Material benefits: how carbon fiber is reducing our environmental footprint
Carbon fiber is a “wonder” material, adding exceptional strength without weight to aircraft, wind turbines and cars. New technologies devoted to improving its production and recycling mean even greater environmental benefits lie ahead.
Carbon fiber has long been hailed a hero in an age of engineered materials. It is an ultra-high-strength, low-weight substance made of strands of carbon atoms in graphite form – the same as that found in pencils – that offers ten times the strength of steel for just a quarter of its weight. The aviation industry uses carbon fiber to build the tail assembly and other structures of aircraft such as the Airbus A310, while the Boeing 787 Dreamliner – the most advanced long-haul aircraft of its type – has a carbon-fiber body.
Because aircraft and vehicles with carbon-fiber bodies are lighter, they require less fuel for propulsion. This has helped the transportation industry reduce its carbon footprint. But with EU lawmakers set to introduce a more ambitious carbon-dioxide reduction target of 45 percent for the transport industry by 2030, further technological breakthroughs are needed to usher in a new era of low-carbon transportation.
The switch to electric vehicles (EVs) powered by renewable energy is at the forefront of such efforts, but in the meantime the automotive industry is under pressure to ensure that all fuel-dependent vehicles remain as light and as fuel-efficient as possible, particularly as the global car fleet continues to grow, driven by demand in emerging economies.
Meanwhile, airplanes are becoming bigger. Since 2013, passenger capacity in the global aviation industry has risen by five to eight percent every year. With the need to transport more people comes an increase in the weight of aircraft and with it the requirement for more fuel – adding to the challenge of reducing emissions.
The rise of carbon fiber
Enter carbon fiber. Carbon fibers are filaments of between five and 10 micrometers in diameter, made of carbon atoms in graphite form. Each strand is almost a tenth of the diameter of a single human hair. They are bound with a material such as epoxy resin, then heated and cured in a giant oven to make carbon-fiber composites.
In the 1960s, new processes led to the production of high-performance carbon fibers, with Japan leading the way. Carbon-fiber composites are now widespread – used in products ranging from bicycles to Formula One cars and from wind turbines to laptop cases. And although modern fibers are stronger than ever, experts say we have only scratched the surface of the material’s potential.
Building on strong foundations
One company digging deeper is Toray – a world leader in developing carbon fiber since the 1970s. In recent years, Toray has developed an advanced product for use in rockets, satellites and aircraft. The highest-quality materials are essential in the aviation and space industries due to the harsh environments to which they’re exposed, and the new T1100G is one of the strongest and most resistant forms of carbon fiber on the market. Innovative carbonization technology was used to control fiber structure at the nano-level to enable it to withstand great tension and compression and to give the material a high resistance to corrosion, creep and fatigue.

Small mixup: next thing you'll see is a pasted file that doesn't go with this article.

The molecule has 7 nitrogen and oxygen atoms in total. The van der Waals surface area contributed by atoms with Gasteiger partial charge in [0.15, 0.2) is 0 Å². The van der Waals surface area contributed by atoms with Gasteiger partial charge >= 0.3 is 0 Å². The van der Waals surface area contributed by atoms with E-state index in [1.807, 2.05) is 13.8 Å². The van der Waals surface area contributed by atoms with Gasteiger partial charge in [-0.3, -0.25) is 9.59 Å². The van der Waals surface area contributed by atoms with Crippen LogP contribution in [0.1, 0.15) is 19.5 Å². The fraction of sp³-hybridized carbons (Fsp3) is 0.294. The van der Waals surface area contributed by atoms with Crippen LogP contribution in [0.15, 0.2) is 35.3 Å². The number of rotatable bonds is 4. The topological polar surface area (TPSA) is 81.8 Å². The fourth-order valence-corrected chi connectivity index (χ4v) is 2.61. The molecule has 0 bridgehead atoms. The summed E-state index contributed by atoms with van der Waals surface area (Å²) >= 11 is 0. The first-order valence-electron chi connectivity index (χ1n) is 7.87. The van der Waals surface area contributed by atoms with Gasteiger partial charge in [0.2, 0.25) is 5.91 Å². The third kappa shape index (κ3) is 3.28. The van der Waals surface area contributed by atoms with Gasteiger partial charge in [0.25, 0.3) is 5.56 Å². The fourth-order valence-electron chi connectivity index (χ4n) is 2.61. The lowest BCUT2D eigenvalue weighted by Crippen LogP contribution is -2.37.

The automotive industry is also using carbon fiber in the shift to electric cars. Toray’s flagship electric vehicle, the Teewave AR1, for example, features carbon fiber in its basic structure, including the bonnet, dashboard and roof, while shock absorbers, made from carbon fiber composites, have greater rigidity to offer more protection during crashes. Crucially, the car is also lighter. It weighs a third less than other commercial electric vehicles, reducing CO2 emissions by nine percent.
The carbon fiber of the future
The development of carbon fiber has not been without its challenges – notably, the need to recycle it responsibly. But investment in innovation is starting to pay off. In partnership with Toyota Tsusho, Toray developed the technology to extract and reuse the gas that is emitted when carbon fiber waste is burned.
Another challenge is the cost of carbon-fiber production. Although it has fallen considerably – from more than $100 per pound weight in 1970s to around $10 today – it remains high. Global fiber consumption is expected to more than double from 60,000 tons in 2015 to around 150,000 tons in 2025. If the industry gets the recycling right, it could increase the supply of a lower-cost carbon fiber, thus advancing the feasibility of the material’s use across multiple sectors.
It’s an exciting time in the evolution of carbon fiber. With its rising prevalence in turbine blades for the wind-power sector, lighter automobiles and aircraft, this “wonder” material’s role in an increasingly decarbonized world seems secure.